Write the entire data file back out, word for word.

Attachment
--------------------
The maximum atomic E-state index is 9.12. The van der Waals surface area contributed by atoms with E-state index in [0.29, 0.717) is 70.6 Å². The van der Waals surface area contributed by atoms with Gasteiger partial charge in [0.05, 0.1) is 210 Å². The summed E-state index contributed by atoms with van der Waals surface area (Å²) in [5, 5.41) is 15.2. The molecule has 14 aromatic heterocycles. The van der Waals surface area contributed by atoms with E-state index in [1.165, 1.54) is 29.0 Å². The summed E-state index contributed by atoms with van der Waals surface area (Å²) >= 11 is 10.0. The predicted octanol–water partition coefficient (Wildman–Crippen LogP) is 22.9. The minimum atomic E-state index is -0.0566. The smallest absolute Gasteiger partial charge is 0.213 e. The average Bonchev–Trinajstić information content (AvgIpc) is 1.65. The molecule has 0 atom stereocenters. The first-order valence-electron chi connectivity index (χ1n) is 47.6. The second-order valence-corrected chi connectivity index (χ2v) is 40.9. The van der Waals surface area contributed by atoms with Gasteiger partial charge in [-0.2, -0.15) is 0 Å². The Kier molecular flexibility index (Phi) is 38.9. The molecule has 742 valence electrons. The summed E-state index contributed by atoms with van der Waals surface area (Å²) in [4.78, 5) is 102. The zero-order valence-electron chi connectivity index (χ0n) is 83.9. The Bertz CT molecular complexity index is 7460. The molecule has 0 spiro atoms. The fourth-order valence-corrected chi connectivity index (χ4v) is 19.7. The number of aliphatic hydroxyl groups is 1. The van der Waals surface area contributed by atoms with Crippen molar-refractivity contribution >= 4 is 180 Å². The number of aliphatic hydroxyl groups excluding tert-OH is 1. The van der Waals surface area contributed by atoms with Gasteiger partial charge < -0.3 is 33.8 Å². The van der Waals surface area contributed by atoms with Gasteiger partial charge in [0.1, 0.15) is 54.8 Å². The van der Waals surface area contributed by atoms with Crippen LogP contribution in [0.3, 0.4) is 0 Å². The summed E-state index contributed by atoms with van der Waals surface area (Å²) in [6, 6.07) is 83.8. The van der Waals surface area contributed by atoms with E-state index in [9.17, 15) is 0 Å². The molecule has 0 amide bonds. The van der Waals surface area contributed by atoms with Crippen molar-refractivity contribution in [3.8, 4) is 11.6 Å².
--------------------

The maximum atomic E-state index is 9.12. The van der Waals surface area contributed by atoms with E-state index in [0.29, 0.717) is 70.6 Å². The van der Waals surface area contributed by atoms with Gasteiger partial charge in [0.05, 0.1) is 210 Å². The summed E-state index contributed by atoms with van der Waals surface area (Å²) in [5, 5.41) is 15.2. The molecule has 14 aromatic heterocycles. The van der Waals surface area contributed by atoms with E-state index in [1.165, 1.54) is 29.0 Å². The summed E-state index contributed by atoms with van der Waals surface area (Å²) >= 11 is 10.0. The predicted octanol–water partition coefficient (Wildman–Crippen LogP) is 22.9. The minimum atomic E-state index is -0.0566. The smallest absolute Gasteiger partial charge is 0.213 e. The average Bonchev–Trinajstić information content (AvgIpc) is 1.65. The molecule has 0 atom stereocenters. The first-order valence-electron chi connectivity index (χ1n) is 47.6. The second-order valence-corrected chi connectivity index (χ2v) is 40.9. The van der Waals surface area contributed by atoms with Gasteiger partial charge in [-0.2, -0.15) is 0 Å². The Kier molecular flexibility index (Phi) is 38.9. The molecule has 742 valence electrons. The summed E-state index contributed by atoms with van der Waals surface area (Å²) in [4.78, 5) is 102. The zero-order valence-electron chi connectivity index (χ0n) is 83.9. The Bertz CT molecular complexity index is 7460. The molecule has 0 spiro atoms. The fourth-order valence-corrected chi connectivity index (χ4v) is 19.7. The number of aliphatic hydroxyl groups is 1. The van der Waals surface area contributed by atoms with Crippen molar-refractivity contribution >= 4 is 180 Å². The number of aliphatic hydroxyl groups excluding tert-OH is 1. The van der Waals surface area contributed by atoms with Gasteiger partial charge < -0.3 is 33.8 Å². The van der Waals surface area contributed by atoms with Gasteiger partial charge in [0.1, 0.15) is 54.8 Å². The van der Waals surface area contributed by atoms with Crippen LogP contribution in [0.3, 0.4) is 0 Å². The summed E-state index contributed by atoms with van der Waals surface area (Å²) in [6, 6.07) is 83.8. The van der Waals surface area contributed by atoms with E-state index in [9.17, 15) is 0 Å². The molecule has 0 amide bonds. The van der Waals surface area contributed by atoms with Crippen molar-refractivity contribution in [3.8, 4) is 11.6 Å².